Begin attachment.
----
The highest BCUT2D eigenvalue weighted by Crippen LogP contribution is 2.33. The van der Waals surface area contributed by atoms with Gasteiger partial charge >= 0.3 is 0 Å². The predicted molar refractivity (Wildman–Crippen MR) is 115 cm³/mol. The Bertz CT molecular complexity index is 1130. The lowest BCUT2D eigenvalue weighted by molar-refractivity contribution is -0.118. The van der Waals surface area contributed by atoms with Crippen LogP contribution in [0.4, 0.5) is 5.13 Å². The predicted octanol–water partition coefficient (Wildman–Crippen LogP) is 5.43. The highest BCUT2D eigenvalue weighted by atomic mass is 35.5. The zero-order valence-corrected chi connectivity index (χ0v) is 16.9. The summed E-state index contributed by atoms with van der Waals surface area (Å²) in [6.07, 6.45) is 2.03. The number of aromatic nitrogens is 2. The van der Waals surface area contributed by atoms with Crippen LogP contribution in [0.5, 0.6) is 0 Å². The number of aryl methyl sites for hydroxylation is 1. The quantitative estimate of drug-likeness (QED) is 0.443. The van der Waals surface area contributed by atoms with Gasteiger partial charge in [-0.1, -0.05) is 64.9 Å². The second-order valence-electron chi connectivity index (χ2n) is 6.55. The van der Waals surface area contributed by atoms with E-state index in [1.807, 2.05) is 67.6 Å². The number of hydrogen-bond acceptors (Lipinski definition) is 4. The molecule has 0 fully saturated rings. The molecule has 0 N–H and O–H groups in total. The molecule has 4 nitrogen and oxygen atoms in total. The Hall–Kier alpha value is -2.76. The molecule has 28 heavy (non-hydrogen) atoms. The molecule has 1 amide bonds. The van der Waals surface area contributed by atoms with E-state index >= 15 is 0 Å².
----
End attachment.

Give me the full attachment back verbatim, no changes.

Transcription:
The highest BCUT2D eigenvalue weighted by Crippen LogP contribution is 2.33. The van der Waals surface area contributed by atoms with Gasteiger partial charge >= 0.3 is 0 Å². The predicted molar refractivity (Wildman–Crippen MR) is 115 cm³/mol. The Bertz CT molecular complexity index is 1130. The lowest BCUT2D eigenvalue weighted by molar-refractivity contribution is -0.118. The van der Waals surface area contributed by atoms with Crippen LogP contribution in [0.4, 0.5) is 5.13 Å². The predicted octanol–water partition coefficient (Wildman–Crippen LogP) is 5.43. The highest BCUT2D eigenvalue weighted by atomic mass is 35.5. The zero-order valence-corrected chi connectivity index (χ0v) is 16.9. The summed E-state index contributed by atoms with van der Waals surface area (Å²) in [6.07, 6.45) is 2.03. The number of aromatic nitrogens is 2. The van der Waals surface area contributed by atoms with Crippen LogP contribution in [0.5, 0.6) is 0 Å². The number of aryl methyl sites for hydroxylation is 1. The quantitative estimate of drug-likeness (QED) is 0.443. The van der Waals surface area contributed by atoms with Gasteiger partial charge in [-0.1, -0.05) is 64.9 Å². The second-order valence-electron chi connectivity index (χ2n) is 6.55. The van der Waals surface area contributed by atoms with E-state index in [1.807, 2.05) is 67.6 Å². The number of hydrogen-bond acceptors (Lipinski definition) is 4. The molecule has 0 fully saturated rings. The molecule has 0 N–H and O–H groups in total. The molecule has 4 nitrogen and oxygen atoms in total. The Hall–Kier alpha value is -2.76. The molecule has 28 heavy (non-hydrogen) atoms. The molecule has 1 amide bonds. The van der Waals surface area contributed by atoms with E-state index >= 15 is 0 Å².